I've been a full-fledged J.C. Penney (NYSE:JCP) bear since the beginning of 2013, but remain with a close eye on the company - in order to keep up with the story and look at potential trading opportunities.
J.C. Penney has been all over the map the last few days, and while I advocate continuing to stay out of the stock, there is potentially money to be made in staking a couple of different positions that I want to review. First, let's take a quick gander as to what's new in the world of J.C. Penney.
After posting comparable store sales rising at a clip of 10% in November, J.C. Penney was off to the races this week, with the stock pushing upwards of $10 for the first time in a while.
However, Wells Fargo came out of the woodwork Wednesday, stating they weren't as amused by the double digit growth as the market was. That news stirred up a quick pullback in JCP's share price.
Wells Fargo's comments, as reported by StreetInsider.com (link above):
Wells Fargo maintained an Underperform rating on J. C. Penney with a price target of $4-$5. Analyst Paul Lejuez was unimpressed by improved November comps, describing simple stack analysis as "misleading."
"JCP indicated November comps were +10.1% (and mgmt indicated Black Friday weekend was consistent with the month). This compares to Aug -9.8%, Sept -4.0%, Oct +0.9%. November results were consistent with our ests (and we maintain our FQ4 comp est of +7-9%). While FQ4 2012 comps declined 32%, Nov was the worst month of the qtr last year (we estimate -34%). Therefore, we believe the Nov comp may be as good as it gets in Q4 2013. Importantly, we believe many are likely to misread the magnitude of the acceleration in trend in Nov. Using "simple" stack analysis, it appears Nov accelerated by 700bps vs. FQ3. The "real" math shows it was only 230bps," said Lejuez.
"If we assume Nov last year declined 34%, many will add the 10% comp just reported and assume a 24% two-year stack for the month, an improvement over the simple FQ3 stack of down 31%. Some may point to a 700bps acceleration. When you multiply (the right way to do it) rather than add, the Nov two-year stack is down 27.3% compared to the real FQ3 stack of down 29.6%, only 230bps acceleration. Still an acceleration to be fair, but much less impressive in our view," he added
Just as the chaos started to clear from those statements, it was announced Thursday, December 5th, that Kyle Bass, who heads up Hayman Capital, has dumped his stake in the company - this induced even more whiplash for those following the progression of JCP's stock:
Hayman announced its stake back in August, when investors like Bill Ackman were still in the stock as well. Since then Ackman has exited, and fellow hedge fund manager Richard Perry of Perry Capital has cut his stake in half.
JC Penney's sales surged in November, as the retailer is trying to pivot back to older brands and sales strategies that were disrupted when Bill Ackman tried to change the company after he bought a significant stake in JCP in 2010.
And, after the bell on December 5th, it was announced that the SEC would be launching an inquiry into JCP's September fundraising efforts. That means volatility now, and volatility once the SEC makes up its mind to pursue or ignore whatever it is they may be looking at.
As I stated in my last article about JCP taking on some dilutive financing, the stock remains a sell or short from a fundamental level. However, there's something to address in the volatility behind the stock over the past couple of days. This stock can still be a vehicle for profitability, even if the company continues to flounder and you're not necessarily sold on a short position.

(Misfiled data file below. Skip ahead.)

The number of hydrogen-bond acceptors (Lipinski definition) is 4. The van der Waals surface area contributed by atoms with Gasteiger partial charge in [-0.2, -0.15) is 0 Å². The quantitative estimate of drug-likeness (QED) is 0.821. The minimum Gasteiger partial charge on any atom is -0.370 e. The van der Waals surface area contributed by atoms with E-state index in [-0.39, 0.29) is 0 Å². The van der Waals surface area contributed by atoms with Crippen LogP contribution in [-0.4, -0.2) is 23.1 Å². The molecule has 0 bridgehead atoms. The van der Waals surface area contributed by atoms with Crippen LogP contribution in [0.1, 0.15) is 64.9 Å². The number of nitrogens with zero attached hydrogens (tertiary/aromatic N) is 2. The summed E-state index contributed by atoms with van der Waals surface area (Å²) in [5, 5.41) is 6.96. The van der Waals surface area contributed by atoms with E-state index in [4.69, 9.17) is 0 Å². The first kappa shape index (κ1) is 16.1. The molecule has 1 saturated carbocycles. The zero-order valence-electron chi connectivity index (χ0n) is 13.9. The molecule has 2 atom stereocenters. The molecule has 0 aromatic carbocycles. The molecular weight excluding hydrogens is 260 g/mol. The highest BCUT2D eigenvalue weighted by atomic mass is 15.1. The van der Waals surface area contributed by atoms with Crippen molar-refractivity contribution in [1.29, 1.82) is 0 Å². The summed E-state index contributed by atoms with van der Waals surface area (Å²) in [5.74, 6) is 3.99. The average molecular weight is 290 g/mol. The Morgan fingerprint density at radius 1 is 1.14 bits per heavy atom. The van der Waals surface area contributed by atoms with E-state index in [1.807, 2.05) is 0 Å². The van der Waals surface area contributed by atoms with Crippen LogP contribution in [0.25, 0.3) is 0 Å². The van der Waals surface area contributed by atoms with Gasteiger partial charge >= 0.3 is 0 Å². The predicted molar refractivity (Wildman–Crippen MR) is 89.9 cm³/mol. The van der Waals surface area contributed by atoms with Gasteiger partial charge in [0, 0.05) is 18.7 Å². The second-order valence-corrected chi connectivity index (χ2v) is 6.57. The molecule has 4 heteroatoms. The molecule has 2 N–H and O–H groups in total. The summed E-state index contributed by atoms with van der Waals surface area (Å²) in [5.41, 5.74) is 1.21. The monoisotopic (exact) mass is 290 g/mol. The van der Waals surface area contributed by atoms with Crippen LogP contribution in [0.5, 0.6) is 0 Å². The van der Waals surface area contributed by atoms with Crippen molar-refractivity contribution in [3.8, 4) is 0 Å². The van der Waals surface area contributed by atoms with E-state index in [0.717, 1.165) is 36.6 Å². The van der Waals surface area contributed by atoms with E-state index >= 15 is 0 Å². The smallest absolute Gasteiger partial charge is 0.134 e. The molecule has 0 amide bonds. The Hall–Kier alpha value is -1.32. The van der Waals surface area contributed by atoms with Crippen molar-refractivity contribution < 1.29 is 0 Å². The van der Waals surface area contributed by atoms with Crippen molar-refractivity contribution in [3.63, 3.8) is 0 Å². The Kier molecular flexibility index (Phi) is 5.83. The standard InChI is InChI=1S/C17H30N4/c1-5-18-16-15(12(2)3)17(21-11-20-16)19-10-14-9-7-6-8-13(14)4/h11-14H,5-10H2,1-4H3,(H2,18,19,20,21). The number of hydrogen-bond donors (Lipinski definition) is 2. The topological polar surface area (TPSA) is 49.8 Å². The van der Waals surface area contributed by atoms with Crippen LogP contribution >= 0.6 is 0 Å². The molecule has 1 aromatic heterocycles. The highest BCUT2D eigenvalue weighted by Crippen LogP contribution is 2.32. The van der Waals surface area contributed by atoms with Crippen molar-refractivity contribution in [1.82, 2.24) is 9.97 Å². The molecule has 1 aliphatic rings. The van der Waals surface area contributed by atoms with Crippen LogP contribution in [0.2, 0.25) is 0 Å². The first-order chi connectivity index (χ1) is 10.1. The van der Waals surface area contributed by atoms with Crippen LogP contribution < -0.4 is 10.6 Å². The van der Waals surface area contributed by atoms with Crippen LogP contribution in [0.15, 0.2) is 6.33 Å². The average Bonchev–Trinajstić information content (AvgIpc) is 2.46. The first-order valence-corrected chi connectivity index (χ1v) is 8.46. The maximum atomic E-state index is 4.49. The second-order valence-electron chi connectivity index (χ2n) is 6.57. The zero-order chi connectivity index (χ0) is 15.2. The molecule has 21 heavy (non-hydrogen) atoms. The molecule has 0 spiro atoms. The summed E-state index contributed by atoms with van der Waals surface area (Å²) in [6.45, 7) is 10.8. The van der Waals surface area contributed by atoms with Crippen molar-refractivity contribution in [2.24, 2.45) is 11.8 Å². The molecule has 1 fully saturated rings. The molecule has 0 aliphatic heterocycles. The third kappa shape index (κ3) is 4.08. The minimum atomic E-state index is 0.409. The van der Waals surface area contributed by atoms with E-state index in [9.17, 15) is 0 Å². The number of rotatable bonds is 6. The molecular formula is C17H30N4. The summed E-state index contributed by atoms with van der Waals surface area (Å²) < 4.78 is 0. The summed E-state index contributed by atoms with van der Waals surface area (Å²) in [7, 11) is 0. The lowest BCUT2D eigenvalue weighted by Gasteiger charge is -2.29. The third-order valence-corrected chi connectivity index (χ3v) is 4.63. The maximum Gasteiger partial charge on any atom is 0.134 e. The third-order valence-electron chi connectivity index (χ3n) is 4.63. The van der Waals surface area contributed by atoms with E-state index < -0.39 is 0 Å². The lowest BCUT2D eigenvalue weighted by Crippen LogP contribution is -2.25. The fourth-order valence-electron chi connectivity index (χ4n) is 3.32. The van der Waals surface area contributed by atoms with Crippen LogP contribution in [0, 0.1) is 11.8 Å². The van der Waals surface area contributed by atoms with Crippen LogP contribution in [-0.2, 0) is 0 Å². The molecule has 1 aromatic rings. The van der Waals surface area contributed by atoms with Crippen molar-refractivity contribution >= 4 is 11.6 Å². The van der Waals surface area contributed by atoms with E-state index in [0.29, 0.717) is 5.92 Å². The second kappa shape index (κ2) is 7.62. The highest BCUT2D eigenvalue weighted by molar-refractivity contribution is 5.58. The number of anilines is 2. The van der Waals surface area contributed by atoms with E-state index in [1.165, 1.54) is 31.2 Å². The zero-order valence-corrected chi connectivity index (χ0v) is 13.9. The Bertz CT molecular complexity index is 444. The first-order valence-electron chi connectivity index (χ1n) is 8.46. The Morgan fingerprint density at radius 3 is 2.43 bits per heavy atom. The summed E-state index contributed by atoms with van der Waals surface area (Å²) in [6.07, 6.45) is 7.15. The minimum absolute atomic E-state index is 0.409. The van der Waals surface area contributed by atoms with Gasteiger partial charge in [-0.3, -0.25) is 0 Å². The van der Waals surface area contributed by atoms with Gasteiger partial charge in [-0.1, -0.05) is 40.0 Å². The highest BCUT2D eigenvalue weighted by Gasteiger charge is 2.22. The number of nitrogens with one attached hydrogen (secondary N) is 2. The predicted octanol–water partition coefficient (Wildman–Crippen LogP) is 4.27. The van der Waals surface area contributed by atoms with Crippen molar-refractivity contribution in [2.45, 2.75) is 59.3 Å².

What does this mean for the potential J.C. Penney trade? It means literally, "know your options."
It means, if you're going to position short, why not do so through options, as well as through shorting the equity? One of my favorite types of investing in companies like JCP, that are extremely volatile, is through option spreads. A reason that I'm advocating a spread here is to offer both insurance to the investor, as well as a chance to profit off of volatility before what I believe will be an inevitable walk downward.
For this situation into Friday, I'll be looking at and considering a $9 January 2014 straddle - buying both long puts and long calls. The calls are going to cost you $.82, and the puts will cost $.79. Without commission, that's going to put your cost basis at $1.61 a share and your breakeven points at $10.61 (where we were just days ago) and $7.39.
While it's likely that JCP will reach one of these two points in the almost 6 weeks of trading that will occur until expiration, this position also offers you a unique opportunity to take advantage of any potential swings in the stock price. Aside from running under or above your breakeven price, this offers investors a good way to close a long position in either calls or puts when the stock swings to one direction - and then potentially nab the other on an opposite swing to make a profit. In other words, they both may never have to even reach "breakeven" points, with enough volatility.
Additionally, this type of position works as a hedge to complement either a long or short position. It's a neutral position that benefits with volatility - which we know of, from this week, will be no stranger to JCP in the coming weeks.
Best of luck to all investors.
Disclosure: I have no positions in any stocks mentioned, and no plans to initiate any positions within the next 72 hours. I wrote this article myself, and it expresses my own opinions. I am not receiving compensation for it (other than from Seeking Alpha). I have no business relationship with any company whose stock is mentioned in this article.